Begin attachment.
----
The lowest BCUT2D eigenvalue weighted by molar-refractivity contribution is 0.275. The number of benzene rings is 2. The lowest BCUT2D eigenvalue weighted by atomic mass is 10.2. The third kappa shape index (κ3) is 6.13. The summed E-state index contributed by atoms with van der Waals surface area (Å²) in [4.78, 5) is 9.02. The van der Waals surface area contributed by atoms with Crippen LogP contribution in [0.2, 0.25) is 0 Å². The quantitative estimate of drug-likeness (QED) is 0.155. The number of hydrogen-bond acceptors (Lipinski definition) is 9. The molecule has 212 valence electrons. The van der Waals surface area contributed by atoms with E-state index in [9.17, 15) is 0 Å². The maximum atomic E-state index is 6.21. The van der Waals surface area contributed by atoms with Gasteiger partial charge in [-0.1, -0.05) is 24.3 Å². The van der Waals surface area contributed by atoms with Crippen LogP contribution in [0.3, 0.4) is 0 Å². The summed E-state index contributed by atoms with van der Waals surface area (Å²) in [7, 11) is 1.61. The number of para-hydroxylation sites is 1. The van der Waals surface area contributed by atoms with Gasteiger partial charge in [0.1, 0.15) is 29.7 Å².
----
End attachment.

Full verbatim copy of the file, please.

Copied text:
The lowest BCUT2D eigenvalue weighted by molar-refractivity contribution is 0.275. The number of benzene rings is 2. The lowest BCUT2D eigenvalue weighted by atomic mass is 10.2. The third kappa shape index (κ3) is 6.13. The summed E-state index contributed by atoms with van der Waals surface area (Å²) in [4.78, 5) is 9.02. The van der Waals surface area contributed by atoms with Crippen LogP contribution in [0.2, 0.25) is 0 Å². The quantitative estimate of drug-likeness (QED) is 0.155. The number of hydrogen-bond acceptors (Lipinski definition) is 9. The molecule has 212 valence electrons. The van der Waals surface area contributed by atoms with E-state index in [9.17, 15) is 0 Å². The maximum atomic E-state index is 6.21. The van der Waals surface area contributed by atoms with Gasteiger partial charge in [-0.1, -0.05) is 24.3 Å². The van der Waals surface area contributed by atoms with Crippen LogP contribution in [0.3, 0.4) is 0 Å². The summed E-state index contributed by atoms with van der Waals surface area (Å²) in [7, 11) is 1.61. The number of para-hydroxylation sites is 1. The van der Waals surface area contributed by atoms with Gasteiger partial charge in [0.1, 0.15) is 29.7 Å².